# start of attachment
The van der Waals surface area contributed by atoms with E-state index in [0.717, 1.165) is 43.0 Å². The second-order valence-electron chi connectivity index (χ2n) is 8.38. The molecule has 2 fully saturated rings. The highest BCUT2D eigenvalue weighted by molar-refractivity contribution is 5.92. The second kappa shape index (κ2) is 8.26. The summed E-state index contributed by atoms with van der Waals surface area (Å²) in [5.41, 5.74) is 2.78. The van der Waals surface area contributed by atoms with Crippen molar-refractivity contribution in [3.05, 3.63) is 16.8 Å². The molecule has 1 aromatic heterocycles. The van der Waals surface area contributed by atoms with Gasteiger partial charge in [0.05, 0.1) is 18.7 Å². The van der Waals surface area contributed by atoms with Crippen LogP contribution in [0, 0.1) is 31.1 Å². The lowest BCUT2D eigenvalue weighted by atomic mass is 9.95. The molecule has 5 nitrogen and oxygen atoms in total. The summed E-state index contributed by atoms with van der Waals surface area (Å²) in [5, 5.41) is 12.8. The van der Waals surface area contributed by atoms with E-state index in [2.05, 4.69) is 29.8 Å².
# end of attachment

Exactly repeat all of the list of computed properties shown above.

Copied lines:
The van der Waals surface area contributed by atoms with E-state index in [0.717, 1.165) is 43.0 Å². The second-order valence-electron chi connectivity index (χ2n) is 8.38. The molecule has 2 fully saturated rings. The highest BCUT2D eigenvalue weighted by molar-refractivity contribution is 5.92. The second kappa shape index (κ2) is 8.26. The summed E-state index contributed by atoms with van der Waals surface area (Å²) in [5.41, 5.74) is 2.78. The van der Waals surface area contributed by atoms with Crippen molar-refractivity contribution in [3.05, 3.63) is 16.8 Å². The molecule has 1 aromatic heterocycles. The van der Waals surface area contributed by atoms with Gasteiger partial charge in [0.05, 0.1) is 18.7 Å². The van der Waals surface area contributed by atoms with Crippen LogP contribution in [0, 0.1) is 31.1 Å². The lowest BCUT2D eigenvalue weighted by atomic mass is 9.95. The molecule has 5 nitrogen and oxygen atoms in total. The summed E-state index contributed by atoms with van der Waals surface area (Å²) in [5, 5.41) is 12.8. The van der Waals surface area contributed by atoms with E-state index in [2.05, 4.69) is 29.8 Å².